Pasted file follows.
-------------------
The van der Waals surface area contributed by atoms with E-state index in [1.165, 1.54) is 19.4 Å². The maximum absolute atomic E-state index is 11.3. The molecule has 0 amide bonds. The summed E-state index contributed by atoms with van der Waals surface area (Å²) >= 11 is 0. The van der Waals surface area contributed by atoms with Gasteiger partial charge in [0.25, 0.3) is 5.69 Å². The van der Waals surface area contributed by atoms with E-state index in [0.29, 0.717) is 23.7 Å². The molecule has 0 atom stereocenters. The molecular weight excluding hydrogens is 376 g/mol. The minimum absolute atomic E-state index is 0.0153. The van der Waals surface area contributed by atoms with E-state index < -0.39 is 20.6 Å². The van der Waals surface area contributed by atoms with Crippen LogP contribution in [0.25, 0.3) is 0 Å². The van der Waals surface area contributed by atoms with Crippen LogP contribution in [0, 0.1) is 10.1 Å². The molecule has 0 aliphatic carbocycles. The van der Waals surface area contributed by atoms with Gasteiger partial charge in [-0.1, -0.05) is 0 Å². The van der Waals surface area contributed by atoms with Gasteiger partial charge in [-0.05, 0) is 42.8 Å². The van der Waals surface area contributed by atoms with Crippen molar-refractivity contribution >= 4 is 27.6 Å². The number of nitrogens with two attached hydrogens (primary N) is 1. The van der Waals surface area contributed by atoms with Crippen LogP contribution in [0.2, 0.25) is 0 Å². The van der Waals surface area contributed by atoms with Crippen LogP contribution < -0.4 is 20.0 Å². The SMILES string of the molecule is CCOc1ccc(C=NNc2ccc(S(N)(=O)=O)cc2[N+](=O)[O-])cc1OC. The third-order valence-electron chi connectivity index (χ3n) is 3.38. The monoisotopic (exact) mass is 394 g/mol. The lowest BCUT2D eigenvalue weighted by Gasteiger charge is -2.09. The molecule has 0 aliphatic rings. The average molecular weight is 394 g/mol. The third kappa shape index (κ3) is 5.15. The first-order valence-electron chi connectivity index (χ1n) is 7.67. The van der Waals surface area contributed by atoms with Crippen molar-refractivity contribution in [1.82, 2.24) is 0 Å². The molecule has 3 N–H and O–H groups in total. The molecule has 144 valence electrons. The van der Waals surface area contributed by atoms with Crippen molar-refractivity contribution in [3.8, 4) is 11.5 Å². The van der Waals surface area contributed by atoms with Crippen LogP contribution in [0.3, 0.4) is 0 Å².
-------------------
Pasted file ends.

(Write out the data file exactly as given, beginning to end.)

The van der Waals surface area contributed by atoms with E-state index in [1.165, 1.54) is 19.4 Å². The maximum absolute atomic E-state index is 11.3. The molecule has 0 amide bonds. The summed E-state index contributed by atoms with van der Waals surface area (Å²) >= 11 is 0. The van der Waals surface area contributed by atoms with Gasteiger partial charge in [0.25, 0.3) is 5.69 Å². The van der Waals surface area contributed by atoms with E-state index in [0.29, 0.717) is 23.7 Å². The molecule has 0 atom stereocenters. The molecular weight excluding hydrogens is 376 g/mol. The minimum absolute atomic E-state index is 0.0153. The van der Waals surface area contributed by atoms with E-state index < -0.39 is 20.6 Å². The van der Waals surface area contributed by atoms with Crippen LogP contribution in [0.25, 0.3) is 0 Å². The van der Waals surface area contributed by atoms with Crippen LogP contribution in [0, 0.1) is 10.1 Å². The molecule has 0 aliphatic carbocycles. The van der Waals surface area contributed by atoms with Gasteiger partial charge in [-0.1, -0.05) is 0 Å². The van der Waals surface area contributed by atoms with Gasteiger partial charge in [-0.05, 0) is 42.8 Å². The van der Waals surface area contributed by atoms with Crippen molar-refractivity contribution >= 4 is 27.6 Å². The number of nitrogens with two attached hydrogens (primary N) is 1. The van der Waals surface area contributed by atoms with Crippen LogP contribution in [0.2, 0.25) is 0 Å². The van der Waals surface area contributed by atoms with Crippen LogP contribution < -0.4 is 20.0 Å². The SMILES string of the molecule is CCOc1ccc(C=NNc2ccc(S(N)(=O)=O)cc2[N+](=O)[O-])cc1OC. The third-order valence-electron chi connectivity index (χ3n) is 3.38. The monoisotopic (exact) mass is 394 g/mol. The lowest BCUT2D eigenvalue weighted by Gasteiger charge is -2.09. The molecule has 0 aliphatic rings. The average molecular weight is 394 g/mol. The third kappa shape index (κ3) is 5.15. The first-order valence-electron chi connectivity index (χ1n) is 7.67. The van der Waals surface area contributed by atoms with Crippen molar-refractivity contribution in [1.82, 2.24) is 0 Å². The molecule has 3 N–H and O–H groups in total. The molecule has 144 valence electrons. The van der Waals surface area contributed by atoms with Crippen molar-refractivity contribution in [3.8, 4) is 11.5 Å². The van der Waals surface area contributed by atoms with Crippen LogP contribution in [0.3, 0.4) is 0 Å².